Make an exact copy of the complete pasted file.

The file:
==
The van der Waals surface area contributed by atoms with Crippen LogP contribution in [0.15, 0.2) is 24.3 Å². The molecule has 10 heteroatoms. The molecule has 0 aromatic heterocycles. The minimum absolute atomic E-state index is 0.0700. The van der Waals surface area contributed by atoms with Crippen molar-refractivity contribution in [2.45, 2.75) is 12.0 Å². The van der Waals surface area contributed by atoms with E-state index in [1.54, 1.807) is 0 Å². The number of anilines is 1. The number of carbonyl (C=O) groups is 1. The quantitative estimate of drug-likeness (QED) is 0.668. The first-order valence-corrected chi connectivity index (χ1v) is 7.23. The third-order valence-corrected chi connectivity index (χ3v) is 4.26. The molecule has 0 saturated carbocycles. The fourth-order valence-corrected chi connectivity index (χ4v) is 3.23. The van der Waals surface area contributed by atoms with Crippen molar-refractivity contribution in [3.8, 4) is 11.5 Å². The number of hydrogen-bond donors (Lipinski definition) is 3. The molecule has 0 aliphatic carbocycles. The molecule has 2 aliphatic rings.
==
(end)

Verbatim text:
The van der Waals surface area contributed by atoms with Crippen LogP contribution in [0.15, 0.2) is 24.3 Å². The molecule has 10 heteroatoms. The molecule has 0 aromatic heterocycles. The minimum absolute atomic E-state index is 0.0700. The van der Waals surface area contributed by atoms with Crippen molar-refractivity contribution in [2.45, 2.75) is 12.0 Å². The van der Waals surface area contributed by atoms with E-state index in [1.54, 1.807) is 0 Å². The number of anilines is 1. The number of carbonyl (C=O) groups is 1. The quantitative estimate of drug-likeness (QED) is 0.668. The first-order valence-corrected chi connectivity index (χ1v) is 7.23. The third-order valence-corrected chi connectivity index (χ3v) is 4.26. The molecule has 0 saturated carbocycles. The fourth-order valence-corrected chi connectivity index (χ4v) is 3.23. The van der Waals surface area contributed by atoms with Crippen molar-refractivity contribution in [3.8, 4) is 11.5 Å². The number of hydrogen-bond donors (Lipinski definition) is 3. The molecule has 0 aliphatic carbocycles. The molecule has 2 aliphatic rings.